The airplane was going too fast to land on the plateau, so the pilot selected a new landing site just beyond the plateau. He added full flaps, turned off the fuel, and landed on the undulating desert terrain. The landing gear collapsed, the propeller struck the ground, and the airplane slid to a stop. The pilot shut off all the switches, except for the emergency locator transmitter (ELT), which had activated. He exited the airplane, called his wife and then the owner of the local facility that he used to build the airplane, in order to begin the airplane recovery process. A local resident drove up to provide assistance. He and the pilot collected some debris, and then the pilot called the DVT manager to notify him of the accident, who then contacted the FAA and NTSB. Several first responder vehicles and then a Phoenix Police helicopter arrived, and during the discussions, the pilot was asked to shut off the ELT, which he did. The airplane was recovered later that day to a secure facility for future examination. About 25 gallons of fuel were obtained from the airplane fuel tanks during the recovery process.

According to pilot, he had purchased the airframe as a kit, along with a brand new, pre-assembled Jabiru 3300 series engine. He completed construction of the airplane at a dedicated build center near Phoenix in 2016. The pilot reported that the airplane and engine had accumulated about 63 hours total time (TT) in service at the time of the accident. The pilot reported that he had about 60 hours TT in the airplane. He also reported that in January 2017, when the airplane had a TT of about 33 hours, due to a rough-running engine, he replaced the engine-driven fuel pump that was found to be internally damaged.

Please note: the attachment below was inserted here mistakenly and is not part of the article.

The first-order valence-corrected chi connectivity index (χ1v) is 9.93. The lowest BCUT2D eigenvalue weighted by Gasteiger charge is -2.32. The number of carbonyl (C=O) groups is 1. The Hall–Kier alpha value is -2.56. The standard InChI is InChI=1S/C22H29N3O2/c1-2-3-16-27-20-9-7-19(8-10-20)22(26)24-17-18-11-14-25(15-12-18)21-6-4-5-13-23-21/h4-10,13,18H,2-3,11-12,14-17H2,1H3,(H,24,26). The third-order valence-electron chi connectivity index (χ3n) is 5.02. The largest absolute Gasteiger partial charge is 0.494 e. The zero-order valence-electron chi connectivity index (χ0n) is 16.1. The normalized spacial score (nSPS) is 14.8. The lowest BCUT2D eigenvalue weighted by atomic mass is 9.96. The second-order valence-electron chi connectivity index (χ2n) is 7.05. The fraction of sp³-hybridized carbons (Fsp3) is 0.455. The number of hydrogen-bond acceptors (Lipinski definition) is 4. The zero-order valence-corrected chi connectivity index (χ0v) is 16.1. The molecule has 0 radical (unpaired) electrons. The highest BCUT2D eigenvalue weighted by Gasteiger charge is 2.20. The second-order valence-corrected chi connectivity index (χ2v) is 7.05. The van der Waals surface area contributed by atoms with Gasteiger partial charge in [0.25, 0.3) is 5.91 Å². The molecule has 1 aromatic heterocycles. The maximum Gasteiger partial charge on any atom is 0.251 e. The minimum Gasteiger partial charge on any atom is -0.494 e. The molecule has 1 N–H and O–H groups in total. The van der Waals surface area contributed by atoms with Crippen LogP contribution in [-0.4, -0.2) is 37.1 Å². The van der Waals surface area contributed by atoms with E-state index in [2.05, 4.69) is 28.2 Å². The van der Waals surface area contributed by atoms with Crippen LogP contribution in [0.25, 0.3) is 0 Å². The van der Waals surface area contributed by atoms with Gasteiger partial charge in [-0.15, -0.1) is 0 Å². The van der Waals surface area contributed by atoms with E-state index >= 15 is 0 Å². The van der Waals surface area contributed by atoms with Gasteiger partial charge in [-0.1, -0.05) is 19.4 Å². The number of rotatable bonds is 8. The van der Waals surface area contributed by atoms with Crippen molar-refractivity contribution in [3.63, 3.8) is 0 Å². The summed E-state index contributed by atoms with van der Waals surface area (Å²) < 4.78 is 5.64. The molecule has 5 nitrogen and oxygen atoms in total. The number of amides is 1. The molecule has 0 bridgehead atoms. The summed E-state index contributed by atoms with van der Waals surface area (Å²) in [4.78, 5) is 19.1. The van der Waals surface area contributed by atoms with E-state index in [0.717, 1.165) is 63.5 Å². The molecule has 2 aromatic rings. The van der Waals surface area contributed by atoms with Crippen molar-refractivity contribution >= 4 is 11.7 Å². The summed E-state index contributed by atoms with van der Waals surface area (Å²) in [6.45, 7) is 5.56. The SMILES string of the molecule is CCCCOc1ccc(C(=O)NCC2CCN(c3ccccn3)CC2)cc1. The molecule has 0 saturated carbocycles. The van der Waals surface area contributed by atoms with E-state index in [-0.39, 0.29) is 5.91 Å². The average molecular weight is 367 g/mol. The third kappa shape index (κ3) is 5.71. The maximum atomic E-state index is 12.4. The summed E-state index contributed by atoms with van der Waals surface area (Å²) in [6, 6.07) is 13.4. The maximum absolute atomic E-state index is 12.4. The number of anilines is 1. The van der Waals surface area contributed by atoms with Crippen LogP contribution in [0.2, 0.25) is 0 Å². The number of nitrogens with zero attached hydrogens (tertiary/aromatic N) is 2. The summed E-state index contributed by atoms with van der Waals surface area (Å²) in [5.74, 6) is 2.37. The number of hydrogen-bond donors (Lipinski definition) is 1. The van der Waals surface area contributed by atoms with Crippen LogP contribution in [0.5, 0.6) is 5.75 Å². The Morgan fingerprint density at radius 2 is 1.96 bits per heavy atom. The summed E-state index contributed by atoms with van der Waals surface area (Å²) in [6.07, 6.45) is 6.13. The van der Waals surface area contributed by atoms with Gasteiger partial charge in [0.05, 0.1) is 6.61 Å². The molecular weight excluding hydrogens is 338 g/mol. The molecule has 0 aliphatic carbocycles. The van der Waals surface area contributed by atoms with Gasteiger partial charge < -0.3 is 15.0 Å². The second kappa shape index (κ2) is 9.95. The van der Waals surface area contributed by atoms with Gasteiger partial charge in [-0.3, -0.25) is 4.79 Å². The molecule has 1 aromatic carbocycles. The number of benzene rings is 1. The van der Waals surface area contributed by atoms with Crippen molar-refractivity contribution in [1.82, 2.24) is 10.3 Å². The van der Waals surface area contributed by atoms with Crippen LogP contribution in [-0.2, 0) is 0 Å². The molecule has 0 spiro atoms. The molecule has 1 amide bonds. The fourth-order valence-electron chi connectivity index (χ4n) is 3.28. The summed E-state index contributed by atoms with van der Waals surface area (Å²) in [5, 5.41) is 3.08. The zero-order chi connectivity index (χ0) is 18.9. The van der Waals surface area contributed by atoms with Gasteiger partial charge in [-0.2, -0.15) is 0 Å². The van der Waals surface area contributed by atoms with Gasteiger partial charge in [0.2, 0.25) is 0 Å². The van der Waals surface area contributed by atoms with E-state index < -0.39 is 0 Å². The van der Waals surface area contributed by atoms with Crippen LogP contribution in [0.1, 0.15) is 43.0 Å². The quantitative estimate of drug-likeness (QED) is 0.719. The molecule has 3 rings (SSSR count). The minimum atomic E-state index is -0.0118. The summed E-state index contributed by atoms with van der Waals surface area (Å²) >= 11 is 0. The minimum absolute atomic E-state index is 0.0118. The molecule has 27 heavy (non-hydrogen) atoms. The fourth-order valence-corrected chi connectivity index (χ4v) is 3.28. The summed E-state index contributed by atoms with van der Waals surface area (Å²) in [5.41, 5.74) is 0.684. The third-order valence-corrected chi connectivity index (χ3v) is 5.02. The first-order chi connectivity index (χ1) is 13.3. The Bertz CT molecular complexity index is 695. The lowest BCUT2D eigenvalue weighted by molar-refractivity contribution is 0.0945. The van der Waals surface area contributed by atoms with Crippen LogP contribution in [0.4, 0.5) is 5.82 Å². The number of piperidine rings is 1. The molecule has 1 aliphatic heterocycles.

The 0753 automated weather observation at DVT, located about 17 miles south of the accident site, included variable winds at 3 knots, visibility 10 miles, clear skies, temperature 32 degrees C, dew point 14 degrees C, and an altimeter setting of 29.91 inches of mercury.

The pilot of a small plane was uninjured following a crash landing Monday morning near New River.

"He is extremely lucky because this is a one in a millionth landing," said David Maxwell, a Daisy Mountain Fire Department spokesman.

The pilot was the only person aboard the home-built Arion Lightning when it crashed under unknown circumstances around 7:45 a.m. near Interstate 17 and New River Road, about 14 miles northwest of Deer Valley Airport, according to an Federal Aviation Administration spokesman.

The pilot was able to exit the plane on his own and no injuries were reported, according to fire and aviation officials.

It wasn't clear where the pilot had taken off from or where the craft was headed.

"He was evaluated by medical and refused further medical treatment, " Maxwell said, adding that the pilot told authorities he had been flying "an experimental plane."